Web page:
The new ZX-10R isn't all about the traction control, though. The 2011 model is a clean-sheet design, and about the only specification it has in common with the old version is that the engine's bore and stroke are the same as the previous unit - and that's about it. "Forget everything you remember about the old ZX-10Rs of the past; the 2011 ZX-10R Ninja is all-new from the ground up," said Karl Edmondson, Kawasaki Motor Corp. U.S.A. product manager.
The design brief for the engine interestingly was for more power overall, but without any "more midrange torque than is necessary" in order to provide a smooth, linear powerband that would provide more usable and controllable power. Instead of forcing the rider to deal with a midrange hit that could possibly upset traction, the new engine's smoother power would encourage earlier and higher throttle application for more time spent at full throttle.
Top-end modifications include much more aggressive cams (higher lift, more duration and timing overlap) fashioned from stronger and lighter (and more expensive) chromoly steel that actuate 1mm-larger intake valves and redesigned tappets. The cylinder head itself sports completely revamped (and hand-finished!) intake and exhaust porting, with all-new 0.14-ounce-lighter pistons utilizing thinner, lower-tension rings and pushing a slightly higher 13.0:1 compression ratio (from the previous 12.9:1) running through a 2mm-offset cylinder axis for less mechanical friction. The lower-tension rings are made possible because of the cylinder bore accuracy; the cylinders are bored with a dummy cylinder head torqued onto the cases, and the cylinders use a new nickel ceramic composite lining. The crankshaft and connecting rods are fashioned from stronger steel plus a revised nitriding treatment that reduces distortion. That crank also drives a new secondary balancer shaft that reduces the need for sound-damping parts to deal with resonance as well as allowing smaller handlebar weights.
The crankshaft is positioned slightly higher in relation to the main output shaft for better mass centralization, with the new cassette transmission allowing gear ratio changes (seven additional gearsets will be available as racing accessories) without draining the engine oil. Primary plus fourth, fifth, and sixth gear ratios have been juggled to take advantage of the new engine's power characteristics and racetrack intent.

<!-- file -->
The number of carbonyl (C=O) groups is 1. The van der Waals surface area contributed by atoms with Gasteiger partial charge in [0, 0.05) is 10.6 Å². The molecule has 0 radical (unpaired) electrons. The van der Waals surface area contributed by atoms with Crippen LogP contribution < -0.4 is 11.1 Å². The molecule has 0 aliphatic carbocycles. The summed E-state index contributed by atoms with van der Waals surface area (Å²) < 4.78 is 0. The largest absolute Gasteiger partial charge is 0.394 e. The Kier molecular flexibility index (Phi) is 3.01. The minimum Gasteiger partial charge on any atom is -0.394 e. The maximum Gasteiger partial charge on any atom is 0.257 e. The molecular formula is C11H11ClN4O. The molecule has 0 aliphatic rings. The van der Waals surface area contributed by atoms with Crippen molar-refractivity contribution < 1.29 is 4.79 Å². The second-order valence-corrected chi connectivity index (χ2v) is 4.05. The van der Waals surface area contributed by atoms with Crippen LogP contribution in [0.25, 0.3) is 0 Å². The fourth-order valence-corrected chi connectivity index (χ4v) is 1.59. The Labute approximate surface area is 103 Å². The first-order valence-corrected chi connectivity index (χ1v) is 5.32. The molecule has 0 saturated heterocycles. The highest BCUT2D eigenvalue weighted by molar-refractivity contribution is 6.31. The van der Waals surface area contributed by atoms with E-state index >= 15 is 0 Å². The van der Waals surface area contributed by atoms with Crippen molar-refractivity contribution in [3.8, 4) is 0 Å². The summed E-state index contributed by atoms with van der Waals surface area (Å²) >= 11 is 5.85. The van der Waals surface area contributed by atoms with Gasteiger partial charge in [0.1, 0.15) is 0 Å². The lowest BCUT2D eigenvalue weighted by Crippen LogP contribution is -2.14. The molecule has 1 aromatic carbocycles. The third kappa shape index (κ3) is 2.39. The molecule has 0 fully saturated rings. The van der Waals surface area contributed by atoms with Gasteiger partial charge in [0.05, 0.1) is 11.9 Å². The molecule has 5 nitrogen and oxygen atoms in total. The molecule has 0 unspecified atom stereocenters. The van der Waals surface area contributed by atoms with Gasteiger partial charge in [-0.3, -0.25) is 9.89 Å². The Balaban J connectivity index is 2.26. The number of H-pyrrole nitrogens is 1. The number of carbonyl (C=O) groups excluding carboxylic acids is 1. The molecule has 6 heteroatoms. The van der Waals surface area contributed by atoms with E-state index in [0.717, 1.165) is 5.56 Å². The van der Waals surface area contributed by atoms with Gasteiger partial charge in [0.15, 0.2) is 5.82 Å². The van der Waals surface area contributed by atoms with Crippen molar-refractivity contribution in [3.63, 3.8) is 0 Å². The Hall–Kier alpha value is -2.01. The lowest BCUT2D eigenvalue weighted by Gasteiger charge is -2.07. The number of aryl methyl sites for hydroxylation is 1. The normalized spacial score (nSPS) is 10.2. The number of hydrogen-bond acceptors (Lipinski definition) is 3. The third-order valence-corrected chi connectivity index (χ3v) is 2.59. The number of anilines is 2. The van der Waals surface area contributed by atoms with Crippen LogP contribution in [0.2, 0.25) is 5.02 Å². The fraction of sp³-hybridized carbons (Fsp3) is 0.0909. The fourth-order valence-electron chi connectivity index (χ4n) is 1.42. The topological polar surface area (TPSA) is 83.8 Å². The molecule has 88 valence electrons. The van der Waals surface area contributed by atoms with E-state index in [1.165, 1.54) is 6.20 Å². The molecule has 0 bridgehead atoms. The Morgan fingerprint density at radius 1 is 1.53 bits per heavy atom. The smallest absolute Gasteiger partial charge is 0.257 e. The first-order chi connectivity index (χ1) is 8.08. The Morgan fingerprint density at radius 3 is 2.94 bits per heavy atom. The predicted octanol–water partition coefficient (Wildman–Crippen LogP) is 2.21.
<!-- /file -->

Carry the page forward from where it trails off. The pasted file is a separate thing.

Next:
Up top, the ram-air intake duct is positioned closer to the highest point of pressure on the fairing, leading to a larger airbox with redesigned internals and an air filter with 48 percent more surface area for better breathing. Revamped velocity stacks lead into a new Keihin TTK47 fuel injection setup sporting larger 47mm throttle bodies (versus the old 43mm units). New Mitsubishi injectors are lighter and offer a finer and wider spray pattern for improved combustion, and a smaller and lighter fuel pump cuts additional precious ounces. Down below, exhaust gases are cleaned up courtesy of a 2.6-pound-lighter system that uses hydro-formed titanium header pipes to replicate race exhaust dimensions leading into a larger stainless steel under-engine chamber equipped with dual 300-cell catalyzers.
The new twin-spar frame increases...
The new twin-spar frame increases torsional rigidity by 7.8 percent, while the horizontally mounted shock has a reverse linkage to keep it away from exhaust heat. Larger 47mm throttle bodies with oval sub-throttle plates in the new Keihin EFI feed a completely redesigned engine.
The all-new aluminum twin-spar frame shifts weight bias forward slightly with a 0.5-degree-steeper rake (but longer trail) combined with a 20mm-longer swingarm; the frame's straighter design increases torsional rigidity by 7.8 percent. The new three-piece cast aluminum swingarm is 18.5 percent stronger torsionally in addition to dropping 9.2 ounces in weight. The swingarm also features an increased amount of adjustment range for the rear axle block to allow more options for track use (an aftermarket exhaust that deletes the under-engine chamber is required for rear tire clearance if you shorten the wheelbase enough to lose one chain link).
Footpeg brackets are two-way...
Footpeg brackets are two-way adjustable as before (one option 15mm lower), but the standard position is 5mm lower and 2mm further forward.
Ergonomics were slightly modified, with the clip-on bars angled downward a bit more and the standard position for the adjustable footpegs (the two-position adjustment for the footpeg bracket returns, with the secondary adjustment 15mm lower overall) located 5mm lower and 2mm further forward than the previous ZX-10R. The seat height has dropped by 10mm as well.
By mounting the rear shock...
By mounting the rear shock horizontally through a reverse linkage atop the swingarm, the shock is not only kept away from exhaust heat, but the spring preload is much more accessible as well.
Showa's BPF (Big Piston Fork) makes its way to the ZX-10R after debuting on the ZX-6R in '09, with the rear shock mounted in a horizontal fashion above the swingarm with a reverse linkage. New three-spoke wheels are lighter, with the front cutting 11.2 ounces and the rear scaling in 11.3 ounces less than the previous unit. Front brake calipers are slightly changed, with all four pistons measuring 30mm (instead of the previous staggered 32/30mm setup).
All told, the new ZX-10R has a claimed wet weight of 437 pounds, which would put it right in the ballpark with the Honda CBR1000RR, current flyweight of the class. The ZX-10R ABS model scales in at 443 pounds wet.